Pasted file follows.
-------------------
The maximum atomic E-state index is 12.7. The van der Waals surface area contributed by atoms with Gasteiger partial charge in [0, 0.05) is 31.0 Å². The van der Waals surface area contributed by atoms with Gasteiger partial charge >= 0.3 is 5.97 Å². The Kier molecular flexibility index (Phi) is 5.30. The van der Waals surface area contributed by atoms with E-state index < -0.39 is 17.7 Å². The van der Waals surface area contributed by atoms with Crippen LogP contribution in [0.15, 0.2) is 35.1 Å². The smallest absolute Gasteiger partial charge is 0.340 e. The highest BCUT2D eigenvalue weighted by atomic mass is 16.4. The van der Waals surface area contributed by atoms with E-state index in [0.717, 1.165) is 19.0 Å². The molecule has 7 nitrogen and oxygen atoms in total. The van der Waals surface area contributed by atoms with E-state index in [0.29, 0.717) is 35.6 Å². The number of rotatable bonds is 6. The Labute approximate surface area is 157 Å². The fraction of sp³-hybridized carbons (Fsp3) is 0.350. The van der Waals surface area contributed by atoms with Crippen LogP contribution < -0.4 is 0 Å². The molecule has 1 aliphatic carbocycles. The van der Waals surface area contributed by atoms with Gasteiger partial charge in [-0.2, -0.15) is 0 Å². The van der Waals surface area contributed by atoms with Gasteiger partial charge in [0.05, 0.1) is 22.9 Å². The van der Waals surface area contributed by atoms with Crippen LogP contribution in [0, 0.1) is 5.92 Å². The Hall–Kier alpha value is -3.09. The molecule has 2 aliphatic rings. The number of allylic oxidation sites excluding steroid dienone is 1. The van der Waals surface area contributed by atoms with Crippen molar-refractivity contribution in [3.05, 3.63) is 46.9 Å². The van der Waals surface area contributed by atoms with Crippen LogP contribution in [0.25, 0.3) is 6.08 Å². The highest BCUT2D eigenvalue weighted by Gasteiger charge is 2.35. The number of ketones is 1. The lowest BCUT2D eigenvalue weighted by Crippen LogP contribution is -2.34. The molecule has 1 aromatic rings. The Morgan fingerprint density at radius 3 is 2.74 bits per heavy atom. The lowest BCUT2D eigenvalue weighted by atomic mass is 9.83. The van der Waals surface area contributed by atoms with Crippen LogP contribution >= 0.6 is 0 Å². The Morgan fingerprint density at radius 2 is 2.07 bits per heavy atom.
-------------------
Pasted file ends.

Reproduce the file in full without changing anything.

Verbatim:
The maximum atomic E-state index is 12.7. The van der Waals surface area contributed by atoms with Gasteiger partial charge in [0, 0.05) is 31.0 Å². The van der Waals surface area contributed by atoms with Gasteiger partial charge >= 0.3 is 5.97 Å². The Kier molecular flexibility index (Phi) is 5.30. The van der Waals surface area contributed by atoms with E-state index < -0.39 is 17.7 Å². The van der Waals surface area contributed by atoms with Crippen LogP contribution in [0.15, 0.2) is 35.1 Å². The smallest absolute Gasteiger partial charge is 0.340 e. The highest BCUT2D eigenvalue weighted by atomic mass is 16.4. The van der Waals surface area contributed by atoms with E-state index in [0.717, 1.165) is 19.0 Å². The molecule has 7 nitrogen and oxygen atoms in total. The van der Waals surface area contributed by atoms with E-state index in [0.29, 0.717) is 35.6 Å². The number of rotatable bonds is 6. The Labute approximate surface area is 157 Å². The fraction of sp³-hybridized carbons (Fsp3) is 0.350. The van der Waals surface area contributed by atoms with Crippen LogP contribution < -0.4 is 0 Å². The molecule has 1 aliphatic carbocycles. The van der Waals surface area contributed by atoms with Gasteiger partial charge in [-0.2, -0.15) is 0 Å². The van der Waals surface area contributed by atoms with Gasteiger partial charge in [0.05, 0.1) is 22.9 Å². The van der Waals surface area contributed by atoms with Crippen LogP contribution in [0, 0.1) is 5.92 Å². The Hall–Kier alpha value is -3.09. The molecule has 2 aliphatic rings. The number of allylic oxidation sites excluding steroid dienone is 1. The van der Waals surface area contributed by atoms with Crippen molar-refractivity contribution in [3.05, 3.63) is 46.9 Å². The van der Waals surface area contributed by atoms with Crippen LogP contribution in [0.25, 0.3) is 6.08 Å². The highest BCUT2D eigenvalue weighted by Gasteiger charge is 2.35. The number of ketones is 1. The lowest BCUT2D eigenvalue weighted by Crippen LogP contribution is -2.34. The molecule has 1 aromatic rings. The Morgan fingerprint density at radius 3 is 2.74 bits per heavy atom. The lowest BCUT2D eigenvalue weighted by atomic mass is 9.83. The van der Waals surface area contributed by atoms with Crippen LogP contribution >= 0.6 is 0 Å². The Morgan fingerprint density at radius 2 is 2.07 bits per heavy atom.